Burundian Youth Leaders’ Fight for Peace: Finding Common Ground

February 17, 2016

Last week, we heard from Youth for Peacebuilding in Burundi’s Patience Kubwumuremyi about the program’s activities that are reducing unemployment and poverty. In a nation where job scarcity has left youth vulnerable to manipulation by political groups, Counterpart’s cash-for-work and vocational trainings help restore hope and safety among Burundi’s youth.

And it hasn’t stopped there. Y4PBB is uniting young people across the political divide. In 2015, the program trained 16,000 youth in violence prevention and peacebuilding.

Additionally, in fall 2015, the program held a workshop for youth leaders from different communities and political parties to gather in a safe space and share their perspectives. The workshop also trained the youth in conflict mitigation and vocational skills, preparing them to lead cash-for-work projects in their respective communities. Sixty youth from 10 communities attended and have since helped prepare cash-for-work initiatives that will engage 1,500 more young people.

Recently, we spoke with several workshop participants about their lives amid Burundi’s turmoil and their experiences following the workshop. Below are responses from two youth participants:

Ines, a member of Alliance for Democratic Change (an opposition party)

Ines, a youth leader in Burundi


and Elysée, a leader of the Imbonerakure youth movement for National Council for the Defense of Democracy (the ruling party).

Elysée, a youth leader in Burundi


How has the political conflict affected you?

Ines: “It’s like there are no laws. Many of my neighbors have left the country and are living as refugees. I was forced to move too. Everyone is afraid, we feel constantly in danger. The youth have lost hope in the future of our country and in our own futures too.”

Elysée: “People don’t trust each other anymore. My neighbors know I’m a member of the youth movement and people who don’t share my political opinions are afraid of me.”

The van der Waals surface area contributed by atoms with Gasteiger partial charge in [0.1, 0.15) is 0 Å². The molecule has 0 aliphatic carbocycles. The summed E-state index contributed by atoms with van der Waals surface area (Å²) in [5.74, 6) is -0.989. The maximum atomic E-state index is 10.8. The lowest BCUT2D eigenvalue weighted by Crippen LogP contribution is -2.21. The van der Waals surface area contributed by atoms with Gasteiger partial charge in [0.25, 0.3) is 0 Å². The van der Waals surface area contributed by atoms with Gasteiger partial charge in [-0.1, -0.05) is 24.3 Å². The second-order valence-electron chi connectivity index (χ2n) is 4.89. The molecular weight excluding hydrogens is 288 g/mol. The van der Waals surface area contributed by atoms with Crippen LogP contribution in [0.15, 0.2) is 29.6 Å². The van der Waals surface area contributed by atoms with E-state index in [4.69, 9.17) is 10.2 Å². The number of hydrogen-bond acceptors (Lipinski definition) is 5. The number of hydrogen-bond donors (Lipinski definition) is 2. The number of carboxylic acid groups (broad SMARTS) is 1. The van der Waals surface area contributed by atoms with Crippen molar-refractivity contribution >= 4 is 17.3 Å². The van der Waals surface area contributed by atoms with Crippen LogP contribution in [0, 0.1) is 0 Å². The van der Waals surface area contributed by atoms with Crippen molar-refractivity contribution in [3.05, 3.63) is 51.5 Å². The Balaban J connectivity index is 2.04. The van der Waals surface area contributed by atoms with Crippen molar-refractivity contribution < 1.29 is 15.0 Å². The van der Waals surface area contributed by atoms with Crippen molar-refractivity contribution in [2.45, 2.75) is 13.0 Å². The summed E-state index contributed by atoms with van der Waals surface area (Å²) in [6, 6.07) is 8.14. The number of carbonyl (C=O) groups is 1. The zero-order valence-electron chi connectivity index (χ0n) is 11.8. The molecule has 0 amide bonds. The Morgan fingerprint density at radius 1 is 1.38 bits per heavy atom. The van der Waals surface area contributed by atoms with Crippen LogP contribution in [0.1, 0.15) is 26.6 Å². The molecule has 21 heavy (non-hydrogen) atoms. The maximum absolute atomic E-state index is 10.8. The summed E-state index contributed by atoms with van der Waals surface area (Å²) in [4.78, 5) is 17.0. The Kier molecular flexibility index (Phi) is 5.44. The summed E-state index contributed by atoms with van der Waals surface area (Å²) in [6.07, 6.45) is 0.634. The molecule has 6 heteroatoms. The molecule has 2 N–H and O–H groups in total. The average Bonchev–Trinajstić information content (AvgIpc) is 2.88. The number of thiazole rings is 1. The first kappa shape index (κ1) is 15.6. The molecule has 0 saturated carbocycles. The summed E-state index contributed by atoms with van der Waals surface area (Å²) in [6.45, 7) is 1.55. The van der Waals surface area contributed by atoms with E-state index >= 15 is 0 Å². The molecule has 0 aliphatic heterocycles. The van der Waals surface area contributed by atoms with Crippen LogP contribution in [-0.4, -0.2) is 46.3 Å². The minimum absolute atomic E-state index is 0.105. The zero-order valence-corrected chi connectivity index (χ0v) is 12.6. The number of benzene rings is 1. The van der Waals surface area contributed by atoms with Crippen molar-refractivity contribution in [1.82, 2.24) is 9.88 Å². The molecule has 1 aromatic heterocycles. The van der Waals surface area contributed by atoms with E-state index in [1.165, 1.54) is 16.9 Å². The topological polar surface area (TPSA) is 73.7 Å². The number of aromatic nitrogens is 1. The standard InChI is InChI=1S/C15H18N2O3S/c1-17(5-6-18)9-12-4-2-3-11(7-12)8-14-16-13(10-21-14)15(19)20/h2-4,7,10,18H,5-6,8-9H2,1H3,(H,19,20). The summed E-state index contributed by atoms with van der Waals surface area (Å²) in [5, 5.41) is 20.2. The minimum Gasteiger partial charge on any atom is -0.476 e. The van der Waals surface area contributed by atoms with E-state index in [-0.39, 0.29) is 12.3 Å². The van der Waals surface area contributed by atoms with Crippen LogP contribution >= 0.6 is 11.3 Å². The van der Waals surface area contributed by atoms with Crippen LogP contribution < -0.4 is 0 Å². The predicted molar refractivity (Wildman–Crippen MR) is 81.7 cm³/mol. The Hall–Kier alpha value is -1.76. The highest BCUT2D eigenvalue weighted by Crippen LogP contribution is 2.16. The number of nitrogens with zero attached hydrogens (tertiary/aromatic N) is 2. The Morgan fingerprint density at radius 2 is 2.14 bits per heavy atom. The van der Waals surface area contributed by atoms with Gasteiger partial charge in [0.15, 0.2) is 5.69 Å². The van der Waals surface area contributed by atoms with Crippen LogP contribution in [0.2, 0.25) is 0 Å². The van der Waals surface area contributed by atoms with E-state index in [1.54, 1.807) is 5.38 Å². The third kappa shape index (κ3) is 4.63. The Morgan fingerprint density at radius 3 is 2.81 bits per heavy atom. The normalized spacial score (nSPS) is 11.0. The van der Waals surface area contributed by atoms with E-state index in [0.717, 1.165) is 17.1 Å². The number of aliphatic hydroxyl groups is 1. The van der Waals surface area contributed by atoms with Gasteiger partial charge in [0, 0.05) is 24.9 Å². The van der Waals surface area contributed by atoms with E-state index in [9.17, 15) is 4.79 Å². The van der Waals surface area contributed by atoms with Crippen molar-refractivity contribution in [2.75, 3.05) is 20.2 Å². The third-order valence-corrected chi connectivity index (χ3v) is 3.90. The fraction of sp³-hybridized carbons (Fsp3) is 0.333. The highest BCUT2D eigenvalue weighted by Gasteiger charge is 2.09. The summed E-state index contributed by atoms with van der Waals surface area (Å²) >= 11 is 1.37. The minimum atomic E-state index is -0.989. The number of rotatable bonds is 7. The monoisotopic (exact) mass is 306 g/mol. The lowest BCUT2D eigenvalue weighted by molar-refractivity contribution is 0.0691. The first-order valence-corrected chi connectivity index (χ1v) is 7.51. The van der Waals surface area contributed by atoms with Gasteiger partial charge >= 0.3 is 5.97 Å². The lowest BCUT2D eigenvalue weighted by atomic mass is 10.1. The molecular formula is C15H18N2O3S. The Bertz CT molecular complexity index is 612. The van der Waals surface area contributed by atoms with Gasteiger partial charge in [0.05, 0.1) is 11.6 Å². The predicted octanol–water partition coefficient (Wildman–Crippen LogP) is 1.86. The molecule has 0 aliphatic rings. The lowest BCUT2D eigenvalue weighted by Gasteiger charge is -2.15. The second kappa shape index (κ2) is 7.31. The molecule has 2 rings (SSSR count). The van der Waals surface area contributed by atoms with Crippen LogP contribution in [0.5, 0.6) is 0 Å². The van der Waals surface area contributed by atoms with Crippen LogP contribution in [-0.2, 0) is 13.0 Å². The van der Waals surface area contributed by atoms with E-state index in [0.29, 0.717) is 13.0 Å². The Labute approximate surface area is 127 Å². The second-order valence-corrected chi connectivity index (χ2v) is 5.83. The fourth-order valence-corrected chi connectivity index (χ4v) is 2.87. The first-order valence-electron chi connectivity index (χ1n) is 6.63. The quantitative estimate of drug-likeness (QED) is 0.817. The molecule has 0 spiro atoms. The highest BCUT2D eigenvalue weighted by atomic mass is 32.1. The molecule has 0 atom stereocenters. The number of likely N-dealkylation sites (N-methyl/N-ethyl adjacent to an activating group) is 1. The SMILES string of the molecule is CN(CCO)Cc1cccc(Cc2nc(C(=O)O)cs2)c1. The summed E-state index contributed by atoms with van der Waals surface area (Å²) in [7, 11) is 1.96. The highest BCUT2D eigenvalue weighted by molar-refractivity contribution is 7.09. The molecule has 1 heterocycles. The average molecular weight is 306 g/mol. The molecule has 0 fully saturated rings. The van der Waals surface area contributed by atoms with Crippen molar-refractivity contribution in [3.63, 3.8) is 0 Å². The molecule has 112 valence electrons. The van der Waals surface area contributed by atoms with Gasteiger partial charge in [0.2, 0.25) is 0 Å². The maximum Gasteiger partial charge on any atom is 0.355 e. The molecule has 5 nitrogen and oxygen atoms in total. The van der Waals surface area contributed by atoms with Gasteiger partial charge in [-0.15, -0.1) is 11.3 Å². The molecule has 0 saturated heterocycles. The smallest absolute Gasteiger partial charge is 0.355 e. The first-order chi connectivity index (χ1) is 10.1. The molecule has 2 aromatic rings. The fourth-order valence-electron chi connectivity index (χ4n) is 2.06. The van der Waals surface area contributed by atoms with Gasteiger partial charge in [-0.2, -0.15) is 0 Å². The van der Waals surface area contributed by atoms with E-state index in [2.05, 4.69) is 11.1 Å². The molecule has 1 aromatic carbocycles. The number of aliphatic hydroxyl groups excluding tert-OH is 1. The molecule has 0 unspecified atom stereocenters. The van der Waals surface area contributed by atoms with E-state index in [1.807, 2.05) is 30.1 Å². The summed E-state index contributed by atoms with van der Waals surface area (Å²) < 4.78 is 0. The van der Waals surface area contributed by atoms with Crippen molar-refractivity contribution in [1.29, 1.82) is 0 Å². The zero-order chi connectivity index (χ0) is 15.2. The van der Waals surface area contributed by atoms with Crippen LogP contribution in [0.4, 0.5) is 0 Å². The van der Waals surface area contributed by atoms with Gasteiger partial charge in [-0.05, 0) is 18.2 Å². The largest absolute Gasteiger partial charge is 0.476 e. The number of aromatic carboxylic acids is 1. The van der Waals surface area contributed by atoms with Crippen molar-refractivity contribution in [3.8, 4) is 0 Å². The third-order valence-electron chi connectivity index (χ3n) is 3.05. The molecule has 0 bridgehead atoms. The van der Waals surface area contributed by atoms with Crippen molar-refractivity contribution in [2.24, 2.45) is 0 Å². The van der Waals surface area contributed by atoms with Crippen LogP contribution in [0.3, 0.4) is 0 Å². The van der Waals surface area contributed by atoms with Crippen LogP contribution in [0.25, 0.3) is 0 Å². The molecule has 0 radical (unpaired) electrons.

Have you ever attended a workshop like this before?

Ines: “Yes, but what’s new is Counterpart’s approach: starting the process by engaging youth on both sides. This way, we were all involved at the same level. On the last day, I noticed former enemies talking and eating together. No one could have imagined this could happen.”

Elysée: “I’ve participated in a lot of different workshops run by a lot of different organizations, but this one had a new approach. Counterpart started by identifying youth on both sides. This is unique. On the first day of the workshop, I sent a friend of mine ahead to see if it was safe for me to go. I can’t trust many organizations because they pretend to be neutral when they’re not and it puts me in danger. When I heard the participants were diverse, I knew I could go.”


What did you learn at the workshop?

Ines: “I used to feel a lot of hate toward people of the ruling party, but since the workshop, my heart has become soft again. I’m more tolerant and open to discussion. Violence is no longer an option for me because we’ve found an alternative. I feel more confident and have more hope.”

Elysée: “At the workshop, I met youth like Doddy, who is a well-known opposition leader. Now we’re friends and we have a different perception of each other’s opinions. Counterpart managed to help us work through a huge challenge. Now we can walk around even ‘enemy land’ feeling confident and safe.”

Feb. 23, 2016 – This post was corrected to more accurately reference the youth movement Imbonerakure.

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